Syria controlled the Golan for only 21 years, half the period it has been under Israeli rule. Almost half of its territory has been purchased by Rothschild and later robbed by the Syrian government. Jews settled in the Golan as early as 1886 (long before the Syrian Arab Republic existed) but they were expelled, massacred, or fled because of malaria.

    In 1886, the Jewish B’nei Yehuda society of Safed purchased a plot of land four kilometers north of the present-day religious moshav of Keshet, but the community, named Ramataniya, failed one year later. In 1887, the society purchased lands between the modern-day Bene Yehuda and Kibbutz Ein Gev. This community survived until 1920, when two of its last members were murdered in the anti-Jewish riots which erupted in the spring of that year. In 1891, Baron Rothschild purchased approximately 18,000 acres (73 km²) of land in the Hauran, about 15 km east of modern Ramat Hamagshimim. Immigrants of the First Aliyah (1881–1903) established five small communities on this land, but were forced to leave by the Ottomans in 1898. The lands were farmed until 1947 by the Palestine Jewish Colonization Association (PICA) and the Jewish Colonization Association, when they were seized by the Syrian army.

    According to the Agreement of San Remo,(April 1920) The mandate for Palestine comprises an area incorporating what is now the entire state of Israel, including the Gaza Strip, the West Bank and the Golan Heights. The mandate specifically states that a national homeland for the Jewish people should be established in Palestine, but that the rights of non-Jews should be protected. In 1923, Britain ceded the Golan Heights (1,176 square kilometers of the Palestine Mandate) to the French Mandate of Syria, in spite of the specifications of the San Remo agreements and the Mandate for Palestine which was conferred on Britain in 1922 by The League of Nations. Jews were also barred from living there. Jewish settlers on the Golan Heights were forced to abandon their homes and relocate inside the westerb area of the British Mandate.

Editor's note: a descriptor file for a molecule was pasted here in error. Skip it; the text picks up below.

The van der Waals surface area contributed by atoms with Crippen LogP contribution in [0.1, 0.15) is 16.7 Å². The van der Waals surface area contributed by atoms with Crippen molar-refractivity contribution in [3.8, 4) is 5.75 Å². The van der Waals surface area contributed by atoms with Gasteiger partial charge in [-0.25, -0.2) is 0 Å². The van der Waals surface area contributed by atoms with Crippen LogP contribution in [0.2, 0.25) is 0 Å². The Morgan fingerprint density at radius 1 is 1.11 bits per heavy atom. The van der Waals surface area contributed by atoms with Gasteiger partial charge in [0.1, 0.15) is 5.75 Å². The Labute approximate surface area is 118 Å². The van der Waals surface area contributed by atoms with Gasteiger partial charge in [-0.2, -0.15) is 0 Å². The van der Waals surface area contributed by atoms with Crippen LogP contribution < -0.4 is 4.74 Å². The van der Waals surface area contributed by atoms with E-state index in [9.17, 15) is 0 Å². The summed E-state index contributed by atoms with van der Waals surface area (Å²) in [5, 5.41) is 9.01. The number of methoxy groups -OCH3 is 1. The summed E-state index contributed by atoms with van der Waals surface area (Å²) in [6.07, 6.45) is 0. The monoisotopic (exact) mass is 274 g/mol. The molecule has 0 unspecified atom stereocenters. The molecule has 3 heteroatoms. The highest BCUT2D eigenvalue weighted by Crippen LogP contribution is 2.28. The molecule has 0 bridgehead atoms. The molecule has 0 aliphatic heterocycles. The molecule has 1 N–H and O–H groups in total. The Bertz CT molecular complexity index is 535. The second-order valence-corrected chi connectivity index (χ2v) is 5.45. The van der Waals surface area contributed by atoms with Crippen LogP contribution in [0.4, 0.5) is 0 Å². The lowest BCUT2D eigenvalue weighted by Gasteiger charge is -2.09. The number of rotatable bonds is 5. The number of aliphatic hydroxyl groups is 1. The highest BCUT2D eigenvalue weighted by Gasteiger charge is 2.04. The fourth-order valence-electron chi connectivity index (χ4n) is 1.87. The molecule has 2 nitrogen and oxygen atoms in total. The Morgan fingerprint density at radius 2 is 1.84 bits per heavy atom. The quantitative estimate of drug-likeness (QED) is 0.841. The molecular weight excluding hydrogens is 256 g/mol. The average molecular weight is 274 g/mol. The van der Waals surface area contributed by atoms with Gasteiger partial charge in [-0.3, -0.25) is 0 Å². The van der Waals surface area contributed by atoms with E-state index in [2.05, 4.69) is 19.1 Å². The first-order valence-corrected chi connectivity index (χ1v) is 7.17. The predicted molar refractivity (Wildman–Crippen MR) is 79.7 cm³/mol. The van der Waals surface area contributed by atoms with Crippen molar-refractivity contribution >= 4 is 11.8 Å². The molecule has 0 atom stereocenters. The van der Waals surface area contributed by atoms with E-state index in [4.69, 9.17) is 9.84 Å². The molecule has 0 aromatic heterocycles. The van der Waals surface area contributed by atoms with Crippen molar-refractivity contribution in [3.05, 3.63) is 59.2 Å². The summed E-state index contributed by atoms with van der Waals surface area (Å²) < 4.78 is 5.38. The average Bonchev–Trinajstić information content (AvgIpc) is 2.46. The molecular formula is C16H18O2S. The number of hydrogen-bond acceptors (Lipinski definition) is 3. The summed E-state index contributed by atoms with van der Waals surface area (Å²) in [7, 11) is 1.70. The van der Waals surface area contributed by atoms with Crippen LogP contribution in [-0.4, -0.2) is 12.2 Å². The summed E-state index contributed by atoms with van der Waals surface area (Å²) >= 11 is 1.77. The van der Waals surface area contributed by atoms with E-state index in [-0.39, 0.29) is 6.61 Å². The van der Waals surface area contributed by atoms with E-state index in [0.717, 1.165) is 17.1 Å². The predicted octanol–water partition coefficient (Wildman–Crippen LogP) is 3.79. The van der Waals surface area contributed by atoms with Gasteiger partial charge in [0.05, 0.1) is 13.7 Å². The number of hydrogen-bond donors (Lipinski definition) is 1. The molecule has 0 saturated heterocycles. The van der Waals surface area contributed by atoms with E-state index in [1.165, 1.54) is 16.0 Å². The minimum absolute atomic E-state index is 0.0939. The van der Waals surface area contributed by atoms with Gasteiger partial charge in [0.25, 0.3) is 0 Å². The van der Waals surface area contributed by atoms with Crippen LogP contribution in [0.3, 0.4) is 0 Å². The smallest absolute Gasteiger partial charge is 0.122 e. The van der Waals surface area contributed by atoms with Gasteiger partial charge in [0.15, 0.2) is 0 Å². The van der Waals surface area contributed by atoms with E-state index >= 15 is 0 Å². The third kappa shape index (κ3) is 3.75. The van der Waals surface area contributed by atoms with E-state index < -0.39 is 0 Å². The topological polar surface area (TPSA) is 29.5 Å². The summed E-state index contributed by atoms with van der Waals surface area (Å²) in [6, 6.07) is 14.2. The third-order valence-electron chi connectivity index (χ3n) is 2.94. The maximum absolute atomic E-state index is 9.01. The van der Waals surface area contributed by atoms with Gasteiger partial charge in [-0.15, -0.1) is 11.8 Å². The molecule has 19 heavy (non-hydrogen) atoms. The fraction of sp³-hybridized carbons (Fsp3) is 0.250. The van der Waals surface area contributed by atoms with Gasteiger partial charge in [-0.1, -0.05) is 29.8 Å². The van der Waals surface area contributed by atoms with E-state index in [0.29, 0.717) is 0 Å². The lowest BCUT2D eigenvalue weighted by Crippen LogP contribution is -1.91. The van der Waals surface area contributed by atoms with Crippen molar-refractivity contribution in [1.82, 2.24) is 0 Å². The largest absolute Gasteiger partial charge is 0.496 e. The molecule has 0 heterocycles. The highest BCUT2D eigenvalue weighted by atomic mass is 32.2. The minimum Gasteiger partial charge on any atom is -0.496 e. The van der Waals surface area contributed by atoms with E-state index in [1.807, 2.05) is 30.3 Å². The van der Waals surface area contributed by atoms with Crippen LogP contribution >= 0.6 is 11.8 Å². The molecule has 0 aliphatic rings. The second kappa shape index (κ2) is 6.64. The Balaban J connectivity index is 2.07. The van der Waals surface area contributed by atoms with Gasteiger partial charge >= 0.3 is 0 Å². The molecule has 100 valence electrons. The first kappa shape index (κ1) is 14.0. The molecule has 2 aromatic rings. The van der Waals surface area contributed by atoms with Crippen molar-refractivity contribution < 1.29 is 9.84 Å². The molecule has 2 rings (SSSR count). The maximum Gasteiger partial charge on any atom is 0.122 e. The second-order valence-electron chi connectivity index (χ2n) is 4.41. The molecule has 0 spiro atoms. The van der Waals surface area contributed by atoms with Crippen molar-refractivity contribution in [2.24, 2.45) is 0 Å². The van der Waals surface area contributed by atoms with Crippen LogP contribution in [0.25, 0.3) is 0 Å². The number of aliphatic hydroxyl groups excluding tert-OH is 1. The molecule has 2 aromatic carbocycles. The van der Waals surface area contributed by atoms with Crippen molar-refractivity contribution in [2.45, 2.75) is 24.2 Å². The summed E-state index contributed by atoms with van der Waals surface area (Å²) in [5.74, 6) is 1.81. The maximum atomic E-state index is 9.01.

Claims that the Golan is Syrian land has no geographic or historical basis. All theese evens should be known before we talk about strategy and security.

    And the situation today?

    A poll found that 48% of the public said they would refuse an order to evacuate the Golan. This strengthen the Golan loyalists, and it appears to undermine Israel’s right to hand over parts of the country to other states.

    With the exception of Stalinist Russia, states only expelled the populations of enemies defeated in war, rather than their own citizens. And just like depriving a person of his rights and freedoms is forbidden, “cleansing” the Golan off Jews would not only be a national sin, but also a crime against humanity, which allows for the right to resist. Should Golan leaders not internalize this, the Gush Katif tragedy shall repeat.

  • The first goal is the relocation of the American embassy to Jerusalem, Israel. After the new American embassy is opened, then Israel should wisely pursue formal U.S. recognition of Israeli sovereignty over the Golan Heights.

Algemeiner.com